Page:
Loch Ness Reflection

A Cruise is the Best Way to Explore Loch Ness

There are almost too many things to do in Scotland. From islands to castles, sometimes it just comes down to personal taste. However, if you do manage to make your way all the way up to the fabled Loch Ness, there is one activity you absolutely must do.

Cruise Loch Ness

Since 1968, Cruise Loch Ness has been delivering boat tours of the UK’s largest lock (Scottish for lake), well known for the elusive Nessie monster. With two types of slow cruises and four high-speed RIB (rigid inflatable boat) tours leaving throughout the day in the spring and summer, there are plenty of choices depending on your preferences for exploring. The slow cruises are both £14, while the RIB tours range from £15 to £50, and are available roughly between May and September.

My first visit to Loch Ness was with the Haggis Adventures’ Hebridean Hopper Tour. Between an amazing haggis dinner and the pub quiz at Morag’s Lodge, my friend and I had a chance to take the hour-long evening cruise around the southern end of the loch. The weather couldn’t have been better, and the sunset was stunning. It was a bit chilly, so make sure you bring a coat and hat.

Sunset on Loch Ness

Halfway through the cruise, we were invited downstairs to the seating area and bar where TJ gave us information about the loch. This included how Loch Ness is larger than all other bodies in the UK combined, how the population of the world would fit into the loch twice, and all the investigations into the evanescent Loch Ness monster. But I’m not going to spoil the tour.

Guide TJ on Cruise Loch Ness

One of the key topics of the briefing was the Loch Ness monster. There are current theories to justify the sightings, but Scottish folklore goes back to a Kelpie sighting. What’s a Kelpie? The horse statues I mentioned last month were Kelpies too. But I didn’t tell you what they were in that blog post either. You’re just going to have to visit Scotland yourself to find out. Come on, don’t cheat with Google. The real thing is so much better!

Kelpie on Loch Ness

A week later, I went back to Loch Ness with another traveler who had once lived on a boat for seven years, and loved to be on the water. We got the high-speed RIB tour all the way up to Urquhart castle. Our guide had a little fun with us. Instead of just going up the loch, he twisted and turned, speeding up to 40 MPH. He also gave us plenty of other facts and figures on the way up, including where different movies were filmed, the history of the loch and some local lore. The tour lasted two full hours, and our hearts were racing by the time we finally returned to Fort Augustus. This one is much colder, but you get a jumpsuit to wear. Just don’t wear a hat on this one, as it won’t last. Let the hair go wild!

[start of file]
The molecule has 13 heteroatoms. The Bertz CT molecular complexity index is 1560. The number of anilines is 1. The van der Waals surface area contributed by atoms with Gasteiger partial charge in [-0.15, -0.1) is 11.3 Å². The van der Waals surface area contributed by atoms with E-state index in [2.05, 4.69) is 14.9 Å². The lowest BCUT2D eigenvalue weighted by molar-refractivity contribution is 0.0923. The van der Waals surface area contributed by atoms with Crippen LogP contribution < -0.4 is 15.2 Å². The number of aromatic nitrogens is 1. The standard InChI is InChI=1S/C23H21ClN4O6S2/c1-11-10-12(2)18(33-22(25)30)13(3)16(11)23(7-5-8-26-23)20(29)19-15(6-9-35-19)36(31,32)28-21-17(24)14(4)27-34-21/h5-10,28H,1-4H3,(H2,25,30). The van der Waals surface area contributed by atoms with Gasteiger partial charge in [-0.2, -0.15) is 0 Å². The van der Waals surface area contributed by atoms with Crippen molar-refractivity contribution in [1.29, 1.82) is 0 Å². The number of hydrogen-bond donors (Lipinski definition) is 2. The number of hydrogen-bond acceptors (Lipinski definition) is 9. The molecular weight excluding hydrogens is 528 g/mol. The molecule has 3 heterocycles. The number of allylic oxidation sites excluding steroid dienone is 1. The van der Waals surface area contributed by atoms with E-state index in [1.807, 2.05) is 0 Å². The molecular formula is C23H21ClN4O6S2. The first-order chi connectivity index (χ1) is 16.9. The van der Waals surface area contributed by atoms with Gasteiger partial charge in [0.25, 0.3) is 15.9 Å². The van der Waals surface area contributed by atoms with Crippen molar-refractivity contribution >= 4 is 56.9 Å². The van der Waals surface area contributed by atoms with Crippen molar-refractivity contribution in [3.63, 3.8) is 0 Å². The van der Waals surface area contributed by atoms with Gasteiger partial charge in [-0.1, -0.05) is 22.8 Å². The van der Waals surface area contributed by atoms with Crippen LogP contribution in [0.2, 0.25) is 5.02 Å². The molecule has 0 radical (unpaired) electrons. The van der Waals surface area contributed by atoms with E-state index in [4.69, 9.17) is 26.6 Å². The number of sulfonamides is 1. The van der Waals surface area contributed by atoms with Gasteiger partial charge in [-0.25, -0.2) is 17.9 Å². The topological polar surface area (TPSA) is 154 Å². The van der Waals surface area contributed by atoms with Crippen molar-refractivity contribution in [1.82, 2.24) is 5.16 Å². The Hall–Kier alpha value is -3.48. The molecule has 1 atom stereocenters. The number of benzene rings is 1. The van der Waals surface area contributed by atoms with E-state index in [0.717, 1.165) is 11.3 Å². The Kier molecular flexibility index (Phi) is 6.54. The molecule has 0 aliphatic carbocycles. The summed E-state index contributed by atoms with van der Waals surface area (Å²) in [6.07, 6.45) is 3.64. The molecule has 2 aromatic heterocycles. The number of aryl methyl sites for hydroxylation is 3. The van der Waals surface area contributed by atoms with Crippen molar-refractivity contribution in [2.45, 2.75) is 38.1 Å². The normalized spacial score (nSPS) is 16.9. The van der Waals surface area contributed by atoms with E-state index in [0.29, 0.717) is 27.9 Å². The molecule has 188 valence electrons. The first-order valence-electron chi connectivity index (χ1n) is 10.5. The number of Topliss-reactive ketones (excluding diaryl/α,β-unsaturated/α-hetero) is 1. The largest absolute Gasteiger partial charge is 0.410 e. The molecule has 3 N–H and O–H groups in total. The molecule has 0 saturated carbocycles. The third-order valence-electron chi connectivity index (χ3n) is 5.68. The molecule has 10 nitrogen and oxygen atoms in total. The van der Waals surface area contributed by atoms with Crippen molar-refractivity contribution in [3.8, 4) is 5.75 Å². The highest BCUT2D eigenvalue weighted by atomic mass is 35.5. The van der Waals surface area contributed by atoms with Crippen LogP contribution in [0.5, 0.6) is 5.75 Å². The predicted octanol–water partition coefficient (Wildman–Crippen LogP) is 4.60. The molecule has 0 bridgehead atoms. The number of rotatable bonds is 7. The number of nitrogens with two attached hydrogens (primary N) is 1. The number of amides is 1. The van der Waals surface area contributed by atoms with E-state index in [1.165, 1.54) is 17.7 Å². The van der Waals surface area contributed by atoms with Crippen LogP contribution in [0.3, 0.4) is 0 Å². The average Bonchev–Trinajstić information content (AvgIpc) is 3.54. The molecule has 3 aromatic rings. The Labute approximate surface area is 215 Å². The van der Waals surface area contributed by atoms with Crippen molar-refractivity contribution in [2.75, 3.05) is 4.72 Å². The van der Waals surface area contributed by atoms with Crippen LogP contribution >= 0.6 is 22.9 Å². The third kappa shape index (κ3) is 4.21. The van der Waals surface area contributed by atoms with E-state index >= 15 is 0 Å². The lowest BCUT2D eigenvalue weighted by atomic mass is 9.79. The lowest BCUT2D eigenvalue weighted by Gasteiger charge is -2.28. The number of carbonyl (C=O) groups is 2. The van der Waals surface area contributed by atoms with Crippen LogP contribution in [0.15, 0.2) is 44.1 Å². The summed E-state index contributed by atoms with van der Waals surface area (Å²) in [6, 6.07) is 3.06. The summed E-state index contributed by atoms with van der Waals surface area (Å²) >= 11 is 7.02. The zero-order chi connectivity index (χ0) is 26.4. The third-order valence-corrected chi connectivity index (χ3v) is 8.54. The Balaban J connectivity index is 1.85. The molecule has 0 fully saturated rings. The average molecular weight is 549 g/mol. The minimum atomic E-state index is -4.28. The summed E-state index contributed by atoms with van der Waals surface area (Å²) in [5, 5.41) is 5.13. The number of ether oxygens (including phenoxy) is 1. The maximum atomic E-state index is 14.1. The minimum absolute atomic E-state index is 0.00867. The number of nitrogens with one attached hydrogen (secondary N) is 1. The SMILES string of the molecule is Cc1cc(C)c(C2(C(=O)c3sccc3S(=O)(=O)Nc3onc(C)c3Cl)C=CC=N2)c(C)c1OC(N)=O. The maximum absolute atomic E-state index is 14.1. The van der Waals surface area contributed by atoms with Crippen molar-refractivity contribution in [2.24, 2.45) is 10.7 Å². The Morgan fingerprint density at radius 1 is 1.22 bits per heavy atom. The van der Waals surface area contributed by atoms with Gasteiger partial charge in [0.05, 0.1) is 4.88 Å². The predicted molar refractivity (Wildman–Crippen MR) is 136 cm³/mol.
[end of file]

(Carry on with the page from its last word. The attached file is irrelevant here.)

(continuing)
Selfie on Cruise Loch Ness

Both times, the cruises were the best part of my visit to Loch Ness. If you’re headed there yourself, make sure Cruise Loch Ness is on your itinerary.

Tour Guide on RIB Cruise

Disclaimer: These were complementary tours organized in coordination with Cruise Loch Ness, Visit Scotland and the Association of Scottish Visitor Attractions (ASVA), all of which have my utmost gratitude! However, my views and opinions are completely my own.
There are almost too many things to do in Scotland. From islands to castles, sometimes it just comes down to personal taste. However, if you do manage to make your way all the way up to the fabled Loch Ness, there is one activity you absolutely must do. Since 1968, Cruise Loch Ness has been delivering boat tours of the UK's largest lock (Scottish for lake), well known for the elusive Nessie monster. With two types of slow cruises and four high-speed RIB (rigid inflatable boat) tours leaving throughout the day in the spring and summer, there are plenty of choices…

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2 comments

  1. OK – so I was able to read your post on Loch Ness – great – now from clicking the links below – I trust that I wiill be notified when the next post is available on Skyetravels

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